SMITH BRAIN TRUST – Amazon's Prime Day summer sale, now in its third year, is becoming something the e-commerce giant might not have intended. It's becoming a big day for its rivals.
The midsummer hype about deals online is having an impact beyond Amazon's seemingly endless website, says P.K. Kannan, professor of marketing at the University of Maryland's Robert H. Smith School of Business.
"If the other retailers have a significant presence online, then they can expect what we call 'spillover traffic,'" Kannan tells Digital Commerce 360. "This is similar to the traffic that is created in a mall by a huge sales [event] at Macy's, for example. Other stores nearby might benefit from the traffic in the malls."
Amazon's Prime Day sale launched in 2015, amid a push to drive up numbers in its $99-a-year membership. The e-commerce giant prizes prime members, who get free shipping on more items, plus free music and video streaming, but who also spend more on the platform – $1,300 per year by some estimates, compared to $700 among non-Prime members.
Last year, 23 of the 50 largest non-Amazon retailers in the U.S. held online sales events on Prime Day, including Walmart, Dell, Macy's, Best Buy and Kohl's, according to Digital Commerce 360. They didn't call it "Prime Day," of course. In fact, they didn't mention Amazon at all.
The sale at Macy's last year reportedly resulted in 41.1 percent more online traffic week-over-week. Walmart, meanwhile, saw a 20.7 percent increase in traffic.
As for Amazon itself, the 2016 Prime Day reportedly produced the biggest single-day revenue in the retailer's history, with an estimated $2.5 billion, up from an estimated $1.5 billion the year before, according to Internet Retailer. Amazon doesn't disclose specific sales figures for Prime Day.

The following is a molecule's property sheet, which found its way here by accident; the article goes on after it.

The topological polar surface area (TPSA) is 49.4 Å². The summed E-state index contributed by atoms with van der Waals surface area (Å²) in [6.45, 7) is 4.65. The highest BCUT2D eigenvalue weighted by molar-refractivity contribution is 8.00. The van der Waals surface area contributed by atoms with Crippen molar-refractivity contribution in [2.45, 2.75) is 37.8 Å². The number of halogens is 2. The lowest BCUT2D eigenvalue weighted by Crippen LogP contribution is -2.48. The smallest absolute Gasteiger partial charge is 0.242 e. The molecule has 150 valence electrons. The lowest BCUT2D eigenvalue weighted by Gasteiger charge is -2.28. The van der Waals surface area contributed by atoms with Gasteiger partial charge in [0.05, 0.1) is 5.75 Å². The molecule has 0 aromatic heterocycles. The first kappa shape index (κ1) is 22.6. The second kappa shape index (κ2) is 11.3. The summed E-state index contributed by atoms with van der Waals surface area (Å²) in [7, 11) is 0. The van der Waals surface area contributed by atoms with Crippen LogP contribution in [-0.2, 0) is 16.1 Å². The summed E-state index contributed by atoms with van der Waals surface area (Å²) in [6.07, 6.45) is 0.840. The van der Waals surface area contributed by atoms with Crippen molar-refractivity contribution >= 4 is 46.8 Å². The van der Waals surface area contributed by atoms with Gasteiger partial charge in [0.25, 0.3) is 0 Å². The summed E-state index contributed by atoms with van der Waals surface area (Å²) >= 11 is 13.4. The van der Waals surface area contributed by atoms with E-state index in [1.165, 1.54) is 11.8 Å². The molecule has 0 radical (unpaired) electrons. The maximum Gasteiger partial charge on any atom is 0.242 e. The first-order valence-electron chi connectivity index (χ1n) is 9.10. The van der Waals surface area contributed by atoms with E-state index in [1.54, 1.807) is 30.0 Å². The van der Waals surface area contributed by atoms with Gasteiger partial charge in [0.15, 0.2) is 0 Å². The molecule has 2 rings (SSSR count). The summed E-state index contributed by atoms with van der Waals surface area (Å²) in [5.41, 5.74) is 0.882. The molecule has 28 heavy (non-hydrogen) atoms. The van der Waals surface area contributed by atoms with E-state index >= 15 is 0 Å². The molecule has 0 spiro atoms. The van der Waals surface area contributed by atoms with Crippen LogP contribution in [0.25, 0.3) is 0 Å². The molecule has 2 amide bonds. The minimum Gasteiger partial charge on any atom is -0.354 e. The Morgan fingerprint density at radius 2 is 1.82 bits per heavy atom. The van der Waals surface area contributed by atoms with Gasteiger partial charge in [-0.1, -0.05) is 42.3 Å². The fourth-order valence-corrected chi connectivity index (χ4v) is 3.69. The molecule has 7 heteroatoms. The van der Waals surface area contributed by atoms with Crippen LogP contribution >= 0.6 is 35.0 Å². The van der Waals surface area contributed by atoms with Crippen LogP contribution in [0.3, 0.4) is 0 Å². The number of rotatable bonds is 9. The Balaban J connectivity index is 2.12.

Kannan says the reach of Prime Day almost forces retailers to run their own sale or risk being ignored by shoppers. "Doing nothing can be worse [than trying to compete], as some of their own consumers might start shopping at Amazon and thus you end up losing your core base and loyal shoppers," he tells Digital Commerce 360. "This is something other retailers will want to avoid."
This year's Prime Day is on July 11, with discounts beginning at 9 p.m. Eastern time on July 10.
Kannan says when thinking about how to approach the day, retailers need to consider the future rather than try to simply generate one-time sales. "The key question is whether this strategy borrows from future sales," he says. "That is, shoppers just advance their purchases and do not spend as much later. But one can also argue that customers may displace some budget allocated for summer vacations on retail goods, which may actually increase sales overall."
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